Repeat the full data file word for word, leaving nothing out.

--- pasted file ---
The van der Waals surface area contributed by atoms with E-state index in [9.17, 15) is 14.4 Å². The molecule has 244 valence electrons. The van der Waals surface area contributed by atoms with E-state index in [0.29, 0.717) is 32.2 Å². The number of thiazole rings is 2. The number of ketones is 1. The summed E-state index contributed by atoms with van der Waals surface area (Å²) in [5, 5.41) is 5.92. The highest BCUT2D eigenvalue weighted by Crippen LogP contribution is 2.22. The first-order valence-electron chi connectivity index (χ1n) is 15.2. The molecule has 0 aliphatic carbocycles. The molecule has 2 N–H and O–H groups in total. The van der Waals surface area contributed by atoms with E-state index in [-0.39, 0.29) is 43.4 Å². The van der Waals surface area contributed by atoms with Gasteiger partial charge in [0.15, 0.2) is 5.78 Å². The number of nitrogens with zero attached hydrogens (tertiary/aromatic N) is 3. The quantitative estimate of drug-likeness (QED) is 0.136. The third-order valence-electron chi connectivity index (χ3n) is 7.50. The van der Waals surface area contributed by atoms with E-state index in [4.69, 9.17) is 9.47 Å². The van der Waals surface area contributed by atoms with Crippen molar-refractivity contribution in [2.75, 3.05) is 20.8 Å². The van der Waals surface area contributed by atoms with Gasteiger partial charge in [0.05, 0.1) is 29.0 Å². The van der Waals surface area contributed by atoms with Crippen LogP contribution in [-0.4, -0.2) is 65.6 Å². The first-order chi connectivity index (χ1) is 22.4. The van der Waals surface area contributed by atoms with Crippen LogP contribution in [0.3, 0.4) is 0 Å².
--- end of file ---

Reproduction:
The van der Waals surface area contributed by atoms with E-state index in [9.17, 15) is 14.4 Å². The molecule has 244 valence electrons. The van der Waals surface area contributed by atoms with E-state index in [0.29, 0.717) is 32.2 Å². The number of thiazole rings is 2. The number of ketones is 1. The summed E-state index contributed by atoms with van der Waals surface area (Å²) in [5, 5.41) is 5.92. The highest BCUT2D eigenvalue weighted by Crippen LogP contribution is 2.22. The first-order valence-electron chi connectivity index (χ1n) is 15.2. The molecule has 0 aliphatic carbocycles. The molecule has 2 N–H and O–H groups in total. The van der Waals surface area contributed by atoms with E-state index in [-0.39, 0.29) is 43.4 Å². The van der Waals surface area contributed by atoms with Gasteiger partial charge in [0.15, 0.2) is 5.78 Å². The number of nitrogens with zero attached hydrogens (tertiary/aromatic N) is 3. The quantitative estimate of drug-likeness (QED) is 0.136. The third-order valence-electron chi connectivity index (χ3n) is 7.50. The van der Waals surface area contributed by atoms with E-state index in [4.69, 9.17) is 9.47 Å². The van der Waals surface area contributed by atoms with Crippen molar-refractivity contribution in [2.75, 3.05) is 20.8 Å². The van der Waals surface area contributed by atoms with Gasteiger partial charge in [0.05, 0.1) is 29.0 Å². The van der Waals surface area contributed by atoms with Crippen LogP contribution in [-0.4, -0.2) is 65.6 Å². The first-order chi connectivity index (χ1) is 22.4. The van der Waals surface area contributed by atoms with Crippen LogP contribution in [0.3, 0.4) is 0 Å².